The Nov 10 crowd marching to the palace is only the tip of the iceberg of public discontent towards an administration that has failed to listen to the people. Whatever their critics say, the truth is that it was a success. The rakyat have done their part, for the event, at least for the time being.
It is only the beginning, early days for the 'yellow revolution' to make an impact on the nation. Although opposition politicians were a part of the act, in essence, it was the people's demonstration, not a political ceramah .
Bersih, the 67-member coalition, behind the march speaks of the people's discontentment. If anything, the death knell for power abuse and corrupt governance has sounded. The people can be galvanised to act, be heard and seen more often. When any government no longer marches in tune with the aspirations of its people for good governance, it will inevitably get the marching orders from them.
Today the voices of dissent are not from vociferous student radicals, militant trade unionists, religious fanatics or what the establishment likes to decry as troublemakers, agitators, communists, disloyal, unpatriotic, ungrateful people and so on.
They are from a credible cross section of the populace, from Muslim politicians to Christian columnists, from opposition politicians to doctors overseas, from the ordinary man in the street to professors of higher learning, from ordinary moms and dads and so on. They are all responsible citizens and utterly upset. They are all baying for the political blood of those who so brazenly abuse their powers and ignore their pleas and plight.
Those who have so flagrantly insulted the people by abusing their power and frustrating justice at every turn deserve the people's displeasure. The latest call for Siva Subramaniam, Suhakam commissioner, to resign is justifiable if he did make inappropriate comments that undermined the independence of his role. It is improper for a human rights body to be condoning unconscionable police conduct.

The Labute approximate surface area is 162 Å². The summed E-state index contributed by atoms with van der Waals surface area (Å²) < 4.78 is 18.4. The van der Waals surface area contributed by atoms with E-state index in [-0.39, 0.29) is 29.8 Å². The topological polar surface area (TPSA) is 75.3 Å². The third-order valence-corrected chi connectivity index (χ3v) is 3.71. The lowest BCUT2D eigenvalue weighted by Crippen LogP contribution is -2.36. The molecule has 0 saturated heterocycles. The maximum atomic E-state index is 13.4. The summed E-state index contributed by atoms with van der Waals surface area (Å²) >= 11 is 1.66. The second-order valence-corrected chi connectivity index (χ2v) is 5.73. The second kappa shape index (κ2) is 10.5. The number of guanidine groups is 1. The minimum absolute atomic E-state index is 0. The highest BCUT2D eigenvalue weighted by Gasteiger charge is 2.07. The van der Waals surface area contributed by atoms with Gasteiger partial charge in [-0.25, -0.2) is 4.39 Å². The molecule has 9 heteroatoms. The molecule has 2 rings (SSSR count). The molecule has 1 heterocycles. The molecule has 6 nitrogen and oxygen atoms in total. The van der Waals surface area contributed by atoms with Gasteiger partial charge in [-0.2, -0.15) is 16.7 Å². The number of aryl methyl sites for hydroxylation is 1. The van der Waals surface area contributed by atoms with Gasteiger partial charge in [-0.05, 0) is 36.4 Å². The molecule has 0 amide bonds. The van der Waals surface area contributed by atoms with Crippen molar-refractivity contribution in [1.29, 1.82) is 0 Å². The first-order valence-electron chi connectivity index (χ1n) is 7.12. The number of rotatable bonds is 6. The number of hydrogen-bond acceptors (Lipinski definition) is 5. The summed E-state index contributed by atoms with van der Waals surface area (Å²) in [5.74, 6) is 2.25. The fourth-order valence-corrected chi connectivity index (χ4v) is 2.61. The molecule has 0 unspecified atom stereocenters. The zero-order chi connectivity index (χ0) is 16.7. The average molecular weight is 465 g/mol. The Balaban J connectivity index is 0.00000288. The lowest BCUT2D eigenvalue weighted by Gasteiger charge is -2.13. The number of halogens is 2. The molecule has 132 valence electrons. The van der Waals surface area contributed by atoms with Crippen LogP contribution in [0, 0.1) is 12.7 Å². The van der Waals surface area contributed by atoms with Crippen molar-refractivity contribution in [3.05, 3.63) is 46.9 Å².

It is typical of power abuse, when institutions and individuals that are supposed to serve the people are manipulated by the establishment. The people march because they do not want the country to suffer any more. They do not trust the Election Commission that has failed to ensure the integrity of the ballot box when complaints of phantom voters and electoral irregularities are unsatisfactorily resolved.
I say to the government; if there is nothing to hide and all is above board then prove it. Be open. Be accountable. Let all see how transparent you are. What have you got to hide? What have you got to lose? But if the opposite is true, then you will send out the police to stop those who dare challenge your authority. But don't forget, the authority given to you is for good not for evil. Beating peaceful demonstrators with powerful water cannons is not a righteous act by any definition. It is wrong.
The plethora of problems in the country that are the people's plight are well-documented, even in the government controlled media, from the loss of personal liberty to choose one's own religion (as in the highly-publicised Lina Joy case), to a former prime minister being unable to address his own political party and being the victim of an alleged political conspiracy. All these complaints add fuel to the fire and have culminated in the people's march of frustration.
What the King can do for the people is uncertain but like his subjects, his hands are tied even though he wields much symbolic power. The fact that he has received the memorandum is a tacit and helpful gesture of approval, a positive sign. Whereas a puppet symbol could have easily turned his back on the people. The voices of moral authority have emanated from the royal courts even though the courthouses have been overshadowed by scandals of judge-fixing, as the Lingam video exposes.